“We need to protect the rights of speakers,” John A. Powell, a law professor at the University of California, Berkeley, told me, “but what about protecting everyone else?” Mr. Powell was the legal director of the American Civil Liberties Union in the late 1980s and early 1990s, and he represented the Ku Klux Klan in federal court. “Racists should have rights,” he explained. “I also know, being black and having black relatives, what it means to have a cross burned on your lawn. It makes no sense for the law to be concerned about one and ignore the other.”
Mr. Powell, in other words, is a free-speech advocate but not a free-speech absolutist. Shortly before his tenure as legal director, he said, “when women complained about sexual harassment in the workplace, the A.C.L.U.’s response would be, ‘Sorry, nothing we can do. Harassment is speech.’ That looks ridiculous to us now, as it should.” He thinks that some aspects of our current First Amendment jurisprudence — blanket protections of hate speech, for example — will also seem ridiculous in retrospect. “It’s simpler to think only about the First Amendment and to ignore, say, the 14th Amendment, which guarantees full citizenship and equal protection to all Americans, including those who are harmed by hate speech,” he said. “It’s simpler, but it’s also wrong.”
I should confess: I used to agree with the guy I met in the coffee shop, the one who saw the First Amendment as an all-or-nothing dictate. This allowed me to reach conclusions with swift, simple authority. It also allowed me to ignore a lot, to pretend that anything that was invisible to me either wasn’t happening or didn’t matter.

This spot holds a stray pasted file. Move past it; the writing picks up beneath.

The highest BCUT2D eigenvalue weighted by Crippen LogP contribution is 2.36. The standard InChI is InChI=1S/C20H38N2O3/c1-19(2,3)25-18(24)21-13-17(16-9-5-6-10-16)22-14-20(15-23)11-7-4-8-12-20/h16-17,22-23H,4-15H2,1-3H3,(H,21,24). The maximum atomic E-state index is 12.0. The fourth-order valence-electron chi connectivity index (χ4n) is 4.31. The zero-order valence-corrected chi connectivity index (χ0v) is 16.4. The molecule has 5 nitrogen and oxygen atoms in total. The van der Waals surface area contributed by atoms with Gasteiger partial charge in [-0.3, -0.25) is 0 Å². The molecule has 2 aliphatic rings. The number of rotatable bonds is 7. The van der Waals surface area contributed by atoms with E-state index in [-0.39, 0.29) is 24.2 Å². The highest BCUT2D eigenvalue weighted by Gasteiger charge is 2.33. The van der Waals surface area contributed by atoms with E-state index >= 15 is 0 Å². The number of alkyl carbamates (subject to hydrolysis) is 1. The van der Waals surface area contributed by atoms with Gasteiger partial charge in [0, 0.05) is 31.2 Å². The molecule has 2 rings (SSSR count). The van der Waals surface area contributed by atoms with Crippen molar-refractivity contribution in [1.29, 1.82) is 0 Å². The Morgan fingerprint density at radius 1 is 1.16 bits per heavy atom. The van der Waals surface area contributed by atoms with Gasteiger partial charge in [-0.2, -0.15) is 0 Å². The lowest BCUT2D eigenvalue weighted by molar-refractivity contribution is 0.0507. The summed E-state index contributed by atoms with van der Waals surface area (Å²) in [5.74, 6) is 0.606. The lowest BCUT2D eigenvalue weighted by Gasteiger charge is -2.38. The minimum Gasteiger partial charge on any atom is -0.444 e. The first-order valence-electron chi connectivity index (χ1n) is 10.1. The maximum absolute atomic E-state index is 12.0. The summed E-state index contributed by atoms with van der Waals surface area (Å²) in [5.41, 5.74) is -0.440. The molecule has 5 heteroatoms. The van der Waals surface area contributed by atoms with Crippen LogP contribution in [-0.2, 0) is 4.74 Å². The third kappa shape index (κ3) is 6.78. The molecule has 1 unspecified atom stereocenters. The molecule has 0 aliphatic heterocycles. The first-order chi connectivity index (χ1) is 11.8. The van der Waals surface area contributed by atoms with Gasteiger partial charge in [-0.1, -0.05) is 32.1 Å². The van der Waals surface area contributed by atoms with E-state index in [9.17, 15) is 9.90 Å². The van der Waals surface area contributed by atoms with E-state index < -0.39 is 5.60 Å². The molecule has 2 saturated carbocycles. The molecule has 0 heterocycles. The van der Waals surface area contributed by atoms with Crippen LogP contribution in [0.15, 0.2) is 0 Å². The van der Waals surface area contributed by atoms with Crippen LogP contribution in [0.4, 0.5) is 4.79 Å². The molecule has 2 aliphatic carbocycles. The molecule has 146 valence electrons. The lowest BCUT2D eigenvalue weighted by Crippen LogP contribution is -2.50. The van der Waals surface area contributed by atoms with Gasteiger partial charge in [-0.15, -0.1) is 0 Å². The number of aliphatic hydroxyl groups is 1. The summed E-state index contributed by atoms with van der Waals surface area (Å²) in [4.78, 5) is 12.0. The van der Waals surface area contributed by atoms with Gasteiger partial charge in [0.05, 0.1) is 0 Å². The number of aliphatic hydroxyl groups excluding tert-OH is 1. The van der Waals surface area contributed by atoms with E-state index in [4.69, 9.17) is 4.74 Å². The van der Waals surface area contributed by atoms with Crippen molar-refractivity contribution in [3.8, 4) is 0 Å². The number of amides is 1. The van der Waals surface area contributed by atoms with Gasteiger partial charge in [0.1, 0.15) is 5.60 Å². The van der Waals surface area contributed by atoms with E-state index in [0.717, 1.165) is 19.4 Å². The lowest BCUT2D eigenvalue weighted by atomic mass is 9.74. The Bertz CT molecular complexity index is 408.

In one of our conversations, Mr. Powell compared harmful speech to carbon pollution: People are allowed to drive cars. But the government can regulate greenhouse emissions, the private sector can transition to renewable energy sources, civic groups can promote public transportation and cities can build sea walls to prepare for rising ocean levels. We could choose to reduce all of that to a simple dictate: Everyone should be allowed to drive a car, and that’s that. But doing so wouldn’t stop the waters from rising around us.
Andrew Marantz (@AndrewMarantz) is a staff writer for The New Yorker. This essay is adapted from his forthcoming book, “Antisocial: Online Extremists, Techno-Utopians, and the Hijacking of the American Conversation.”